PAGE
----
Besides the source-tract interaction, the sound sources are characterized

by two parameters, voicing and pitch. The voicing parameter decides whether

the sound is voiced or fricative. The pitch, or fundamental frequency

parameter, decides the vibration period of the glottal sound source. Both

pitch and voicing can be determined from the speech signal as we will see in

the next section.

The Vocal Tract Filter

The vocal tract filter models the transmission between the source

volume velocity, Is, and the mouth (or nose for nasal sound) volume velocity,

I Since the human vocal tract cannot change too rapidly, the vocal tract

filter can be viewed as a linear time-invariant filter for a short period

of time (20 ms). In the production of vowels, the transmission character-

istics can be modeled as a cascade of resonant circuits (corresponding to

peaks in frequency response), referred to as formantsin the literature.

In the production of nasals and fricatives, the transmission characteristics

have to be modeled as a combination of resonances and antiresonances (peaks

and valleys, respectively, in the frequency response), called formants and


Formants are the most important parameters of the vocal tract filter

because the human ears are more sensitive to peaks in the sound spectrum

[19]. Each formant is characterized by its frequency and bandwidth. For

the speech signal sampled at 10 KHz, the vocal tract filter can be repre-

sented by five formants for adult males, or four formants for adult females

and children. We will discuss the algorithm for extracting formants in the

third section of this chapter.

Antiformants are very important for synthesizing nasalized sounds.

However, there are no effective methods for estimating the antiformants. We

have developed a method for detecting the existence of nasal sounds which

is useful in our speech synthesis study. This algorithm can also be used as

an intermediate step for estimating the antiformant frequency. We will

present this algorithm later in Appendix B.

Radiation Effect

The transformation between the mouth volume velocity and sound pressure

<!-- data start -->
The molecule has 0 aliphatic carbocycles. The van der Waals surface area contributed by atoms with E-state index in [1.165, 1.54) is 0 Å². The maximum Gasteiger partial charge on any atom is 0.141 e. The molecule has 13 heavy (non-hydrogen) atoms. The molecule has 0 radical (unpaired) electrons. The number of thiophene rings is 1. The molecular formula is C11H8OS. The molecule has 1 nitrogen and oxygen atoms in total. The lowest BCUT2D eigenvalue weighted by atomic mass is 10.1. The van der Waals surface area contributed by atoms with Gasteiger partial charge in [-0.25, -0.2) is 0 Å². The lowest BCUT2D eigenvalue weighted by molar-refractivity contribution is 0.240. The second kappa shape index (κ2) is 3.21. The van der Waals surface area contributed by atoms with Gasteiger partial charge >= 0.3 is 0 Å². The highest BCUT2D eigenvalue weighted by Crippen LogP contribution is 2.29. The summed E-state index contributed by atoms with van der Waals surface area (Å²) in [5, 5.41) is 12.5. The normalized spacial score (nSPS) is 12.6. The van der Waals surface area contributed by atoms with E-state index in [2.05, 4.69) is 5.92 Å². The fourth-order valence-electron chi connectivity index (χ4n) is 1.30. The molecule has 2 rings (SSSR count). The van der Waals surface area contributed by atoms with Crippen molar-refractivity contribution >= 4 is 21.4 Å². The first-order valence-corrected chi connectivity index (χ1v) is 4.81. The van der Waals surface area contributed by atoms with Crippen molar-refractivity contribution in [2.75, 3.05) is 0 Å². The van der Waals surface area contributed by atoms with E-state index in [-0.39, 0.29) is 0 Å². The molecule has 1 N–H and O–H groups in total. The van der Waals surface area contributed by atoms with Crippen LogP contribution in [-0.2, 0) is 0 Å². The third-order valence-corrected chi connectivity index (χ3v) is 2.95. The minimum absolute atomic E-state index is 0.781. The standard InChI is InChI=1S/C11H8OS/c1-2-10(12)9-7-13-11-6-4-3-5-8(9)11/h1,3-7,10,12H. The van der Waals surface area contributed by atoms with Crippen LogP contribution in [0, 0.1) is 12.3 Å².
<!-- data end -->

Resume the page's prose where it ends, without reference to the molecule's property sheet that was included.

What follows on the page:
at the listener's ear is called the radiation effect. This effect can be

approximated by a first order differentiation [19]. In the circuit of

Figure 8, the radiation effect is represented by a simple R-L circuit.

Pitch and Voicing Analysis

Pitch and voicing analysis is one of the most important problems in

speech processing. Because of its importance, many solutions to this

problem have been proposed. All of the proposed schemes have their limita-

tions, and it is safe to say that no presently available pitch detection

scheme can be expected to give perfectly satisfactory results across a wide

range of speakers, applications, and operating environments. The difficulty

of pitch/voicing detection (or for speech analysis as a whole) stems from

the fact that the speech signal is the convolution of the source waveform

and the filter response. The effect of the tract will then interfere with

the process of pitch/voicing determination, and vice-versa. Thus, most

pitch detection algorithms first attempt to separate the source and the filter

characteristics. We have implemented two algorithms for pitch/voicing

detection: the cepstrum method, and the modified autocorrelation method.

We will briefly discuss the principles of these two algorithms and then

compare their performance in terms of real speech data.

The Cepstrum Pitch Detection Method

This approach is accomplished in the frequency domain. The cepstrum,

defined as the power spectrum of the logarithm of the power spectrum, has

a peak corresponding to the pitch period of the voiced-speech segment being

analyzed [20]. Also, by detecting the presence or absence of the peak in

the expected pitch dynamic range, we can decide whether the speech segment

is voiced or unvoiced.

The way in which the cepstrum method separates the source and the

filter characteristics is explained as follows. Since the voiced speech is

the response of the vocal tract filter to the glottal volume velocity, we

can express the voiced speech as

s(t) = h(t) u(t) (1)


S(w) = H(w) U(w) (2)

where h(t) is the vocal tract impulse response,

H(w) is the Fourier transform of h(t),

u(t) is the glottal volume velocity, and

U(w) is the Fourier transform of u(t).